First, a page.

Ethiopia is one of Africa's major wheat producing countries. But it might surprise you to learn that conventional bread wheat (Triticum aestivum, the most common species produced worldwide) only entered the country in the 1940s. For the previous 5,000 years, Ethiopian agriculture had counted on a myriad of durum wheat varieties (Triticum turgidum ssp. durum, the closely related species ideal for making pasta), which are still consumed in many ways.
Already grappling with drought and soil degradation, Ethiopian farmers know that they cannot rely on a single type of wheat, bred solely with productivity in mind. Matteo Dell'Acqua, a plant geneticist from the Scuola Superiore Sant'Anna, has been working with Ethiopian farmers to devise new ways to permanently integrate their knowledge in the agricultural innovation process. He says that farmers are searching at the varietal level for useful traits: "Farmers look at what they see in their own fields, which may be different from breeding programs' expectations due to specific environmental, cultural and management conditions. They select varieties with better adaptation to local uses and cropping."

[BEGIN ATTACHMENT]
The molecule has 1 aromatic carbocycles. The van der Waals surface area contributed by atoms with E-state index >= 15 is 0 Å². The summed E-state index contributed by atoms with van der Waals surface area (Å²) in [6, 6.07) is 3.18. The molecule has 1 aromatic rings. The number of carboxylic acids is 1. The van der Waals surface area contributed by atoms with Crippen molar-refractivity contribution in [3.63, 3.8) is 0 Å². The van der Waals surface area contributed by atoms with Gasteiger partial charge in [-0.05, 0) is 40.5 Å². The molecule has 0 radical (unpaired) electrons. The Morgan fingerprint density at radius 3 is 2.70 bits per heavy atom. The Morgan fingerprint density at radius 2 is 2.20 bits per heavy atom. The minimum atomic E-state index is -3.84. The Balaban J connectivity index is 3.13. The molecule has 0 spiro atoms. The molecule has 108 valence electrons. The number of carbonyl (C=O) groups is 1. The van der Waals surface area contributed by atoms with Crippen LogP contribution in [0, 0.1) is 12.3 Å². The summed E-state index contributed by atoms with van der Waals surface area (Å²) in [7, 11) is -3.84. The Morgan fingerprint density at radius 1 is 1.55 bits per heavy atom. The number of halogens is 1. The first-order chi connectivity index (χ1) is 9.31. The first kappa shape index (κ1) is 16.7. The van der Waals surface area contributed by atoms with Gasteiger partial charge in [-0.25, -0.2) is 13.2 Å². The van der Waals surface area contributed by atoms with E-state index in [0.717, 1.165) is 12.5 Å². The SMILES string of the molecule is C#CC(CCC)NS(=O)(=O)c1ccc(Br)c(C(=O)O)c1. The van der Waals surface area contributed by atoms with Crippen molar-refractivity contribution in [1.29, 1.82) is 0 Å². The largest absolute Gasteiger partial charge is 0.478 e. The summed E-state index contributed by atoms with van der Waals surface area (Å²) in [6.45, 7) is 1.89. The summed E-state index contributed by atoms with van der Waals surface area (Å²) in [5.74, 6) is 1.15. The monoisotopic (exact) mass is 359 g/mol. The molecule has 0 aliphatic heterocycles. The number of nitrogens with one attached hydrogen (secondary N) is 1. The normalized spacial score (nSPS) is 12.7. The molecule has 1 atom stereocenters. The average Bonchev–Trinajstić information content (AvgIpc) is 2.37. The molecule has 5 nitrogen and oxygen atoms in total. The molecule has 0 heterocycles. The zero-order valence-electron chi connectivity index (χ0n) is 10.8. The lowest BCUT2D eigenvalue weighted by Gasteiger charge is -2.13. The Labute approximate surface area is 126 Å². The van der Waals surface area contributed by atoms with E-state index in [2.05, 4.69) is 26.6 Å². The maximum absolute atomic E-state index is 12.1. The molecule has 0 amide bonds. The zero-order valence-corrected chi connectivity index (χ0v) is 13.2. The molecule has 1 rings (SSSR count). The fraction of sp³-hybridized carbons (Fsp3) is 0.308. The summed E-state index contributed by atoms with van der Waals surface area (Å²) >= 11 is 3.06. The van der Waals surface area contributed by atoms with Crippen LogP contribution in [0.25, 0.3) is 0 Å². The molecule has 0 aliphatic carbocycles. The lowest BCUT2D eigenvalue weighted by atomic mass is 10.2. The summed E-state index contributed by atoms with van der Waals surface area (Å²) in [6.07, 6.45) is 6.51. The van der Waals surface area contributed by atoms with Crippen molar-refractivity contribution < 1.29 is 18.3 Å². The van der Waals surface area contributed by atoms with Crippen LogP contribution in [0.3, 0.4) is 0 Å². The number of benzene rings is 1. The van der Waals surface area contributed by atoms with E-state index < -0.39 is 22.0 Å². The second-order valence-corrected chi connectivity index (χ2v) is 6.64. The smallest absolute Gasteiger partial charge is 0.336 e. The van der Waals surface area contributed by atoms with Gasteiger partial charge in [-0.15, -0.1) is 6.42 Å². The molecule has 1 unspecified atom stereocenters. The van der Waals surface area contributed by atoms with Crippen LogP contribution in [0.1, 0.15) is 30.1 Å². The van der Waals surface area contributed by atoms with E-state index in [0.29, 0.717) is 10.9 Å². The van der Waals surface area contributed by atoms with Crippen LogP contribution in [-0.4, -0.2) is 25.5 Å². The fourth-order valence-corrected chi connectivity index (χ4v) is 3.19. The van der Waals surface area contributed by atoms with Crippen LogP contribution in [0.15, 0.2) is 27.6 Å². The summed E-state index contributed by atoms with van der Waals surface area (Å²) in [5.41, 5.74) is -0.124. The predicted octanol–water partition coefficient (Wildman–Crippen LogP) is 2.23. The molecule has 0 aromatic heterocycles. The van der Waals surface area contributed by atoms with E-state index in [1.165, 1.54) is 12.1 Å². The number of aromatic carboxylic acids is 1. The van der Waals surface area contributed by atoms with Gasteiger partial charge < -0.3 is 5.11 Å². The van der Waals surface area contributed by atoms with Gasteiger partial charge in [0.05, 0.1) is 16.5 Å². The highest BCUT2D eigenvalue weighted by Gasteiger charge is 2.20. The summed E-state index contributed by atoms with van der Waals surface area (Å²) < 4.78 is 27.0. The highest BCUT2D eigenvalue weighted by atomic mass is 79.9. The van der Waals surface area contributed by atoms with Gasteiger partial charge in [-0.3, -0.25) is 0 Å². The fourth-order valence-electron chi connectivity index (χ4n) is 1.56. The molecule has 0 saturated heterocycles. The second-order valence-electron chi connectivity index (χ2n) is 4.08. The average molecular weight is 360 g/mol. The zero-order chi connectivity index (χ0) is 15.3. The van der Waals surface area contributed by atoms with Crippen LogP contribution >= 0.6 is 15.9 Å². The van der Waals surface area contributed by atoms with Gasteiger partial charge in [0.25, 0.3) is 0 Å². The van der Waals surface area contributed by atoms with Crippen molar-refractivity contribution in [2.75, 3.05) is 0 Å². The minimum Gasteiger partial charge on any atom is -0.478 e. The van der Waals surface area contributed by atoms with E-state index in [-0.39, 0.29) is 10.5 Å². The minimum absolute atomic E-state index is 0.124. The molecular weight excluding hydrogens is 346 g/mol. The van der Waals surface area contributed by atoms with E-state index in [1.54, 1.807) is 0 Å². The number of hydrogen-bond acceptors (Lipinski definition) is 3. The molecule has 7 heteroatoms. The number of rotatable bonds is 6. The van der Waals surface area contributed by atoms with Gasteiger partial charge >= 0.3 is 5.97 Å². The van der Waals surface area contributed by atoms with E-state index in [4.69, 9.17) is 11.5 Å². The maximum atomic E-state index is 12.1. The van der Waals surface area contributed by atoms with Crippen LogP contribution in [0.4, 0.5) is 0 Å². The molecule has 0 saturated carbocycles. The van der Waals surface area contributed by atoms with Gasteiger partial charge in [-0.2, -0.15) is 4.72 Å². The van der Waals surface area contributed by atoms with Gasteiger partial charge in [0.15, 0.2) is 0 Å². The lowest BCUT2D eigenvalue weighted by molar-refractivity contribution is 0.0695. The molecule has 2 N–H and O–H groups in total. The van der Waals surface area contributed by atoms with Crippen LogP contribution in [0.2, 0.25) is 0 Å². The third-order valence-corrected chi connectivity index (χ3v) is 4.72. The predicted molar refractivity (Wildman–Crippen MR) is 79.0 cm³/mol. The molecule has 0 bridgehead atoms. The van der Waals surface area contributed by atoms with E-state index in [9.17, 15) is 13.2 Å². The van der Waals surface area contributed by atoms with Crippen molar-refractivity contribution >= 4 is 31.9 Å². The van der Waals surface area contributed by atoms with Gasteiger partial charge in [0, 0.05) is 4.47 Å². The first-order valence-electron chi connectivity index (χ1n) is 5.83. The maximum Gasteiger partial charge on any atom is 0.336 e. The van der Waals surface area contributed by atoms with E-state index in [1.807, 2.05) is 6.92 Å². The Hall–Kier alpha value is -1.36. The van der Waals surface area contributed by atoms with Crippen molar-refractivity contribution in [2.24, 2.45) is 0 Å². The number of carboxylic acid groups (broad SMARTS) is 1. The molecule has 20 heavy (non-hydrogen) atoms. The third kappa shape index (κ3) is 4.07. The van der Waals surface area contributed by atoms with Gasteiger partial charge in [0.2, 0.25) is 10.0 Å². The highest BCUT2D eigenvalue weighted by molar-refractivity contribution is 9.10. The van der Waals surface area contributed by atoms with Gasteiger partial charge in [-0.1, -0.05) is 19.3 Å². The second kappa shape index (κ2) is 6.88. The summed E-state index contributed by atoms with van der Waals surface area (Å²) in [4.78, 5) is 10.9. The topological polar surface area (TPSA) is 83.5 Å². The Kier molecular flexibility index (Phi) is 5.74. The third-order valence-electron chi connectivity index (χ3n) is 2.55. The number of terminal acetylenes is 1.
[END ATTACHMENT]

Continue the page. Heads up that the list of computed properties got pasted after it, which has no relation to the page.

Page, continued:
Farmers selecting for the future
"Farmers' knowledge is a scientific quantity that can contribute to breeding outcomes," says Dell'Acqua. "This is not to say that farmers should replace breeders and scientists; we think that these data-driven methods can help capture the complexity of the real world and factoring it in breeding decisions that are targeted to user needs. Farmers can be a complement of this process. Their full integration would not only benefit the selection of most appropriate varieties, as we show in this paper, but would also serve to foster an appropriate recognition of farmer communities and of cultural heritage in producing better agrobiodiversity and sharing it in the wider world for the benefit of humanity."
Fadda says, "Africa is rich in agrobiodiversity: with species, varieties, and associated traditional knowledge. This study shows that in order to achieve accelerated resilience and sustainability in agriculture, both African crops' genetic diversity and associated knowledge must be mainstreamed in agricultural research and development strategies."Click here to see more...